Category Archives: change

Expat Life: Culture Shock May Be Inevitable But Pain Is Optional


cultureshock

At one point or another new expats will get a “lecture” about “Culture Shock” as it is explained in this video:

Not every expats experience that sequence of emotional reactions and saying this is “normal” is not removing the pain or discomfort. Often people who do not experience this “one size fits all” approach may feel “abnormal” or less competent than typical expats and sometimes think they are a failure not able to cope with their struggles while living abroad.

It is important to acknowledge first the feelings without judgement and then look at individual best coping strategies. You can’t change things you have no control about but you can change the way you think and from a new perspective make necessary changes to get the most of your expatriation.

Sometimes friends are not enough and it is important to allow yourself to find professional help.

If you need someone to deeply listen to you and help you solve issues you have as an expatriate, Please Send Me Your Message  for a complimentary coaching session

Related articles: 

What is Bio Leadership ?


Not another change initiative? Some ideas on how change really works and implications for leaders. (See on www.slideshare.net )

Anne Egros‘s insight: Great presentation!

What’s new about leadership ?

No more top down approach. Leaders must deal with rapidly evolving times in the era of social networks, tribes, multiple locations, identities and cultural diversity.

Senior managers won’t overcome established routines and competing interests by giving lectures. More than ever, we are talking about revolution, no more quiet evolution and leaders must be part of the system, feel it and find links among smaller groups randomly distributed in the organization to get enough momentum for change.

Viral leaders think organizations are like a human body, they strategically  “infect” the network with suggestions via the right people. New ideas usually start from small groups of early adopters and then spread in the whole system when it is clear that new behaviors and new processes have meaning and benefits.

For me the next level of evolution of viral leadership is “bio leadership” using ideas as stem cells that have the potential to become any type of cell in the body. One of the main characteristics of stem cells is their ability to self-renew or multiply while maintaining the potential to develop into other types of cells. With stem cells, the body does not recognize them as “external objects” like viruses.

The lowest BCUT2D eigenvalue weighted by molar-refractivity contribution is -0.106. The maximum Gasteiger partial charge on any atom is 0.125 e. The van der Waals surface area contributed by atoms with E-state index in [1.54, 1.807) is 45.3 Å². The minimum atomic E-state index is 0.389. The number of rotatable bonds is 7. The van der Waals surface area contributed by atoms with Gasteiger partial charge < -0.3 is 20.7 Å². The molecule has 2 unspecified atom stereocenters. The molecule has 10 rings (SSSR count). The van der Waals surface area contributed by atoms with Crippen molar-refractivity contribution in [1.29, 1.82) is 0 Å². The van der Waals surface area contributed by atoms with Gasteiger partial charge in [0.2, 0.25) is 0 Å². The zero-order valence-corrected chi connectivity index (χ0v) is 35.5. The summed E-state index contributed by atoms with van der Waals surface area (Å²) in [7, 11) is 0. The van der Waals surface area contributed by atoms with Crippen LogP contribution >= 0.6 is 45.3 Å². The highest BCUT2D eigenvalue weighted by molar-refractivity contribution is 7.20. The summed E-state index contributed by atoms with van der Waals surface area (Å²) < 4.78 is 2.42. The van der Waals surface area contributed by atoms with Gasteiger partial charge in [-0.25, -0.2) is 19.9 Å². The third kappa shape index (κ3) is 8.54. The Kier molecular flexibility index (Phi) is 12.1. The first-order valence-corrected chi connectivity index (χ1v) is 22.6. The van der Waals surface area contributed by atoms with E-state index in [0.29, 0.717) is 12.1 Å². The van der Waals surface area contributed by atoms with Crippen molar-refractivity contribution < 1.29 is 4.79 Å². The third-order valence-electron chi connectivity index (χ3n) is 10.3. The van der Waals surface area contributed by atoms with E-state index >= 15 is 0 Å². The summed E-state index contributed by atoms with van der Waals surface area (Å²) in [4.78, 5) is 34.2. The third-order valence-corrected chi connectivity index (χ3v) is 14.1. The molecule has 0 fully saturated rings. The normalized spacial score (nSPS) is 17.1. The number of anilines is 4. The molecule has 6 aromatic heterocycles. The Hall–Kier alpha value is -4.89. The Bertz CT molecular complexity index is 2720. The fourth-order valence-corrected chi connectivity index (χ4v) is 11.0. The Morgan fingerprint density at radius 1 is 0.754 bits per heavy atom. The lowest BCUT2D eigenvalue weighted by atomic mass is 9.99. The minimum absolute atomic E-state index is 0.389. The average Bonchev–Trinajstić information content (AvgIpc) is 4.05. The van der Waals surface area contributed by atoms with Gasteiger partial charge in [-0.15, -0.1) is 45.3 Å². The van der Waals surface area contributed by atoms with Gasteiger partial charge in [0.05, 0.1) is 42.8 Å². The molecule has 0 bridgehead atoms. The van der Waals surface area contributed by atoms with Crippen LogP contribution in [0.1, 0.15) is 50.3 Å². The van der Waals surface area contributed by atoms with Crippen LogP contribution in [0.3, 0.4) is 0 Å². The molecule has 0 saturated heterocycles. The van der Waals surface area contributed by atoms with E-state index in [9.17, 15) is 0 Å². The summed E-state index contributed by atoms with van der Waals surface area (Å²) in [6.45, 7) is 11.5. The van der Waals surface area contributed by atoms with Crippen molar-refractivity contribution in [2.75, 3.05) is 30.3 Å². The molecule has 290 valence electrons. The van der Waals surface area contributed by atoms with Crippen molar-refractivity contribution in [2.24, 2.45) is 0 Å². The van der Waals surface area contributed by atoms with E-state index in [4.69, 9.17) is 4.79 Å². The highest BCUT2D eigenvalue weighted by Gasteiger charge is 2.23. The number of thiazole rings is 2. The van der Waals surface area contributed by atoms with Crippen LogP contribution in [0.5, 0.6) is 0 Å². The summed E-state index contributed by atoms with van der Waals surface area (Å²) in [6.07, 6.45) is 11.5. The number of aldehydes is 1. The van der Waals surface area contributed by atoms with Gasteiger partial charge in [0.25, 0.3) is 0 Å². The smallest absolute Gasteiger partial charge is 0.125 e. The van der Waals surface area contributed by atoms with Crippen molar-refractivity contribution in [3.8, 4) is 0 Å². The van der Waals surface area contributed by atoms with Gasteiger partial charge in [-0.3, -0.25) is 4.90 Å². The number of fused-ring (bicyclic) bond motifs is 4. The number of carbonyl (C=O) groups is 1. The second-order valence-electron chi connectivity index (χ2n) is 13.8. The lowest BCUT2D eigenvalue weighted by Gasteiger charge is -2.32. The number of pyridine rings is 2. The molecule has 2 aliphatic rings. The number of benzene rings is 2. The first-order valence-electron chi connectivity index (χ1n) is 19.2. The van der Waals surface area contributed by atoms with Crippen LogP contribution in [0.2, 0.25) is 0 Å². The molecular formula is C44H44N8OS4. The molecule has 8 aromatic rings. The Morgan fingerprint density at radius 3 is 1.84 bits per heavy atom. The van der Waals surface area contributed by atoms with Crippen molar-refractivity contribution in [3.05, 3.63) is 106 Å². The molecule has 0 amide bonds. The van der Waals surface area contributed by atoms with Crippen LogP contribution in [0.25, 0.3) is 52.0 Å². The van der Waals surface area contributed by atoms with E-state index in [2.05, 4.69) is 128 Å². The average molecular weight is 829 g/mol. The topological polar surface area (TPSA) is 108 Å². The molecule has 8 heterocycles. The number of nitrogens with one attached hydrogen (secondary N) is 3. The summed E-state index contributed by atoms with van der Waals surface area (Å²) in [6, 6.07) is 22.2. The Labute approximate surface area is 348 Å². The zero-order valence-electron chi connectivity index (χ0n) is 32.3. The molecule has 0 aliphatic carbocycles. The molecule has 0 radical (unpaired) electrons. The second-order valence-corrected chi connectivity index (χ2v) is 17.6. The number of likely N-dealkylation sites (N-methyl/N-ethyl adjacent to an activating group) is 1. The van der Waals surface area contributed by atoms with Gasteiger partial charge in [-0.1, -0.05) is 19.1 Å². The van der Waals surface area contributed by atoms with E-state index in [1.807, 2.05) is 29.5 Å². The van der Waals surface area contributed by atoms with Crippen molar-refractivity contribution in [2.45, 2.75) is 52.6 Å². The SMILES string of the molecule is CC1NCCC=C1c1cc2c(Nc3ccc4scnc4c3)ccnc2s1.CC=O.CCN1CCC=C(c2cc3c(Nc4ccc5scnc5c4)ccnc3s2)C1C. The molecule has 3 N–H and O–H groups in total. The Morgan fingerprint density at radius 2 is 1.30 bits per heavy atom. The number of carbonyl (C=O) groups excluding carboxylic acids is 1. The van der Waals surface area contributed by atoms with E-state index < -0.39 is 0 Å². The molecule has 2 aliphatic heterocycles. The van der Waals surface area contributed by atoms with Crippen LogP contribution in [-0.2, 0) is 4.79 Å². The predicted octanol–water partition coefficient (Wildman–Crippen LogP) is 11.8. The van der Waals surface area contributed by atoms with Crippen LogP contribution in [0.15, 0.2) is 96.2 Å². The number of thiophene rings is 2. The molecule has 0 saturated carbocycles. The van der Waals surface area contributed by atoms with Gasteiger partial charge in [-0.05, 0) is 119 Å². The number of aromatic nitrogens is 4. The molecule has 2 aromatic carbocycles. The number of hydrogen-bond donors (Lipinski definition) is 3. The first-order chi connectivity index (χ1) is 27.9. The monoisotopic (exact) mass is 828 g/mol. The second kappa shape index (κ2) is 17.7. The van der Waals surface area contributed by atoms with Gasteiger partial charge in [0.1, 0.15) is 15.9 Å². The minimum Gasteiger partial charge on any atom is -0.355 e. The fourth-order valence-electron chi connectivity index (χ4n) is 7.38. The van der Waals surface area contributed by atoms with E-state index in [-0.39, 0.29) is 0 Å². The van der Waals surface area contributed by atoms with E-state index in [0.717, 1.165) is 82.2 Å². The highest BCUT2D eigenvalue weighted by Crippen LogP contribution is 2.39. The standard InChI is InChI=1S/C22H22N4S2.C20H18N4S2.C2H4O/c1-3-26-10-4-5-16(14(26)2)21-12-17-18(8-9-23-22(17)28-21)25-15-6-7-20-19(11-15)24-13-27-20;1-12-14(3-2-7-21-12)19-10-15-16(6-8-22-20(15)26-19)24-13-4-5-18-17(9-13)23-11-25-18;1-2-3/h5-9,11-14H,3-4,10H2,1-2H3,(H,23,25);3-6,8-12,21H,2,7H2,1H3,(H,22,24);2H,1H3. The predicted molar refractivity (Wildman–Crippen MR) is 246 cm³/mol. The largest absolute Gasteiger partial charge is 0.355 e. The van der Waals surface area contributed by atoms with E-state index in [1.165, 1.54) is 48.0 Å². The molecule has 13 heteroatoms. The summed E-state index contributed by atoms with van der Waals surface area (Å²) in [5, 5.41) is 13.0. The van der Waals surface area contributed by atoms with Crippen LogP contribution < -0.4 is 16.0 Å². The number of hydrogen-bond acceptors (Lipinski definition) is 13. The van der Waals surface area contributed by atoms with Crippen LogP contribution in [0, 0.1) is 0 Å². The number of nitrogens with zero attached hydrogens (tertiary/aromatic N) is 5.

Bio leaders need to identify and enable agents of change, rule breakers and other creative people in various groups within the organization itself so immunity and resistance to change is minimized. Then those people can not only spread new ideas but also help develop highly personalized solutions for different types of challenges such as launching a new product in different countries and cultures.

See on www.slideshare.net

Age 5: Your First Career Mistake


See on Scoop.itInternational Career

Watch this video and learn why you need to go back to being a kid if you want to find real career happiness!

Anne Egros‘s insight:

What did you answer when you was a kid to this question : What do you want to be when your grow up ?

Most of the time your answer was to please and impress the adults that counted most in your life.

As adults, chances are high that we pursue a career to impress others. Not because we truly follow our passions.

Pause and think about it and be honest with yourself :  what do you want to say when someone ask the question : What do you do ?

Is this really what you love to do ?

Are you living someone else dream ?

Who do you want to impress or please as an adult ? Your boss, spouse, friends, etc?

Watch the video and think about what will be your life if you could do the job you truly  love ?

Are you ready for a career change ? Contact Us and find out.

Why Incentives Do Not Always Motivate Employees ?


Maslow

Intrinsic motivation is what works once people get enough money to have their basic needs met.That is the principle of the Maslow’ Pyramid of needs.